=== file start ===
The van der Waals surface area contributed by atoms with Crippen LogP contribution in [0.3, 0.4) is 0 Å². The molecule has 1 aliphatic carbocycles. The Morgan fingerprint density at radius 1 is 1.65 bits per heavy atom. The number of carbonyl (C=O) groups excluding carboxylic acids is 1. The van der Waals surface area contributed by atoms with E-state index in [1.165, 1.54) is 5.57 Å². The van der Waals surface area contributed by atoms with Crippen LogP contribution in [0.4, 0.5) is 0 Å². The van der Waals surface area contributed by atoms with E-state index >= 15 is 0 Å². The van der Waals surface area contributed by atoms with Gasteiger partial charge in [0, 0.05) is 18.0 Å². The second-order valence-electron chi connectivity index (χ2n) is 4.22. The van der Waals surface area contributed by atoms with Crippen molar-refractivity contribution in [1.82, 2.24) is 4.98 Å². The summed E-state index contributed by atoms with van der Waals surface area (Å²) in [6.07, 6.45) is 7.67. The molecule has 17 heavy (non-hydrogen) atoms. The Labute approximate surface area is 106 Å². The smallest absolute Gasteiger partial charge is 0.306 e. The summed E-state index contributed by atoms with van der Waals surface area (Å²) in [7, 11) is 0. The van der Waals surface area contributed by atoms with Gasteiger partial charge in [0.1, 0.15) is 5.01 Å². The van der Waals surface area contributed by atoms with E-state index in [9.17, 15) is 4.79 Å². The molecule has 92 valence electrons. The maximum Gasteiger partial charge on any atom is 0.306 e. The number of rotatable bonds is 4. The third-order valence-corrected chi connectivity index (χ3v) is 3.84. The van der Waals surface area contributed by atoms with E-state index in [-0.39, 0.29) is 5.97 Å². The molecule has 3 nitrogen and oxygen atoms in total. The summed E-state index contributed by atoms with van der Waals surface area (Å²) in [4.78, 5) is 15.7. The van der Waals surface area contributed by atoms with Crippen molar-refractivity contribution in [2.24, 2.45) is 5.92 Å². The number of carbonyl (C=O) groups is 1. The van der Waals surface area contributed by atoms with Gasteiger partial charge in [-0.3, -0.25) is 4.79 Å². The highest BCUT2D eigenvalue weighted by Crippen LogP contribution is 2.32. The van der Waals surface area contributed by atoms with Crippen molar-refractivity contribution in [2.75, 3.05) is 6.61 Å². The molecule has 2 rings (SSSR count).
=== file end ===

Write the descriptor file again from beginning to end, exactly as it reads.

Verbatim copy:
The van der Waals surface area contributed by atoms with Crippen LogP contribution in [0.3, 0.4) is 0 Å². The molecule has 1 aliphatic carbocycles. The Morgan fingerprint density at radius 1 is 1.65 bits per heavy atom. The number of carbonyl (C=O) groups excluding carboxylic acids is 1. The van der Waals surface area contributed by atoms with E-state index in [1.165, 1.54) is 5.57 Å². The van der Waals surface area contributed by atoms with Crippen LogP contribution in [0.4, 0.5) is 0 Å². The van der Waals surface area contributed by atoms with E-state index >= 15 is 0 Å². The van der Waals surface area contributed by atoms with Gasteiger partial charge in [0, 0.05) is 18.0 Å². The second-order valence-electron chi connectivity index (χ2n) is 4.22. The van der Waals surface area contributed by atoms with Crippen molar-refractivity contribution in [1.82, 2.24) is 4.98 Å². The summed E-state index contributed by atoms with van der Waals surface area (Å²) in [6.07, 6.45) is 7.67. The molecule has 17 heavy (non-hydrogen) atoms. The Labute approximate surface area is 106 Å². The smallest absolute Gasteiger partial charge is 0.306 e. The summed E-state index contributed by atoms with van der Waals surface area (Å²) in [7, 11) is 0. The van der Waals surface area contributed by atoms with Gasteiger partial charge in [0.1, 0.15) is 5.01 Å². The van der Waals surface area contributed by atoms with E-state index in [9.17, 15) is 4.79 Å². The molecule has 92 valence electrons. The maximum Gasteiger partial charge on any atom is 0.306 e. The number of rotatable bonds is 4. The third-order valence-corrected chi connectivity index (χ3v) is 3.84. The van der Waals surface area contributed by atoms with E-state index in [-0.39, 0.29) is 5.97 Å². The molecule has 3 nitrogen and oxygen atoms in total. The summed E-state index contributed by atoms with van der Waals surface area (Å²) in [4.78, 5) is 15.7. The van der Waals surface area contributed by atoms with Crippen molar-refractivity contribution in [2.24, 2.45) is 5.92 Å². The number of carbonyl (C=O) groups is 1. The van der Waals surface area contributed by atoms with Gasteiger partial charge in [-0.3, -0.25) is 4.79 Å². The highest BCUT2D eigenvalue weighted by Crippen LogP contribution is 2.32. The van der Waals surface area contributed by atoms with Crippen molar-refractivity contribution in [2.75, 3.05) is 6.61 Å². The molecule has 2 rings (SSSR count).